(a) Further facilitate the birth registration process, including by ensuring the presence of a civil registry officer in health facilities, strengthening coordination between the Ministry of Health and the civil registry, operationalizing the electronic birth registration system and providing for the late registration of births free of charge, and eliminate any administrative or judicial sanctions against parents as a consequence of late registration;
(b) Consider ratifying the 1997 European Convention on Nationality and the 2009 Council of Europe Convention on the avoidance of statelessness in relation to State succession.
Access to appropriate information
23. The Committee, noting the adoption in 2018 of the Law on Protection of Children from Harmful Information and the provision of Internet filtering through the Azerbaijan education network, recommends that the State party establish an implementation mechanism and a monitoring structure, train professionals on its implementation, further disseminate the law and raise the awareness of online risks among children and parents.
E.Violence against children (arts. 19, 24 (3), 28 (2), 34, 37 (a) and 39)
Violence against children
24.The Committee notes the measures taken to respond to cases of violence at home and in schools, including establishment of the “care call centre”, the rehabilitation centre for victims of domestic violence and the “school child’s friend” and “school psychologist” projects. However, the Committee is seriously concerned about:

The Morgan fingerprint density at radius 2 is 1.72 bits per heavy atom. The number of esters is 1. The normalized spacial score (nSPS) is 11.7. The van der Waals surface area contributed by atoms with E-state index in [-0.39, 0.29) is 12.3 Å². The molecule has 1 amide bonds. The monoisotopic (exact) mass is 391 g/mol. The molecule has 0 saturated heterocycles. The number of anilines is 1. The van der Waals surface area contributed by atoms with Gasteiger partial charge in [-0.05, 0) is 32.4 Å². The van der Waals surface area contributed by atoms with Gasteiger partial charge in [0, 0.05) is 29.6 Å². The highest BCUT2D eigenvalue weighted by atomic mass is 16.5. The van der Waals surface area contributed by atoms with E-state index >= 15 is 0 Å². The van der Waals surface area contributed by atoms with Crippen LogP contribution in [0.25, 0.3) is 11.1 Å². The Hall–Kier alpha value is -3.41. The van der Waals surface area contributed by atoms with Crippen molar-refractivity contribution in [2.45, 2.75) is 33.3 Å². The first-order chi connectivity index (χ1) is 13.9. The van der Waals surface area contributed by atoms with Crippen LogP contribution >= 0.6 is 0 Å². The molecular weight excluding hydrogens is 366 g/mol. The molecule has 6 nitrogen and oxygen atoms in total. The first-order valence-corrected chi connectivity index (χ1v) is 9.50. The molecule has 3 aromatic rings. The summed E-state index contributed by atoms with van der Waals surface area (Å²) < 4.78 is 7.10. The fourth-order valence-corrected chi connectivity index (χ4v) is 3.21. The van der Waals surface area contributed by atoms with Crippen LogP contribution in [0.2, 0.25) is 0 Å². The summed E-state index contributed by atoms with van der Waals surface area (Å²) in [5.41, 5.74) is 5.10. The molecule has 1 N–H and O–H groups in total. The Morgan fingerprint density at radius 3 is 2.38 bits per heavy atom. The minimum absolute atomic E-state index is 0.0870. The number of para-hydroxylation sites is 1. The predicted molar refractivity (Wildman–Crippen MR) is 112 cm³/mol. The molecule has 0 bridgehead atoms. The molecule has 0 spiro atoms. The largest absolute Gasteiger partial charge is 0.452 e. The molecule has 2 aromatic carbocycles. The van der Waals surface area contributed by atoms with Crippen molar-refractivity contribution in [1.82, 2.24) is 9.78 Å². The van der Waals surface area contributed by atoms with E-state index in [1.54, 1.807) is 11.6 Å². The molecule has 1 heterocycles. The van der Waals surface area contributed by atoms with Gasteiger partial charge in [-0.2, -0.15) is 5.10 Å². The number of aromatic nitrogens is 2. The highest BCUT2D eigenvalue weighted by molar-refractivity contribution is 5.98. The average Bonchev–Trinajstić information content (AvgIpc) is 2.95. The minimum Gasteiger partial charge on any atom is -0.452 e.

(a)The lack of explicit prohibition and the social acceptance of corporal punishment, and the lack of due recognition, underreporting and insufficient investigation of various forms of violence against children, including sexual exploitation and abuse and grooming;
(b)The high prevalence of all forms of violence against children, which was exacerbated in the context of the coronavirus disease (COVID-19) pandemic and the absence of data to measure its scope;
(c)The absence of professional capacity and procedures to prevent, identify, report and respond to cases of violence in a child-sensitive manner;
(d)The lack of access to justice for child victims of violence and the prioritization of reconciliation and mediation procedures under the law on the prevention of domestic violence;
(e)The lack of issuance and implementation of protection orders;
(f)Insufficient victim support services for children;
(g)The practice of shooting homeless animals, to which children are exposed.
25. Recalling its general comments No. 8 (2006) and No. 13 (2011), the Committee urges the State party:
(a) To enact legislation to explicitly prohibit corporal punishment of children in all settings, in particular the home, schools, day care and alternative care;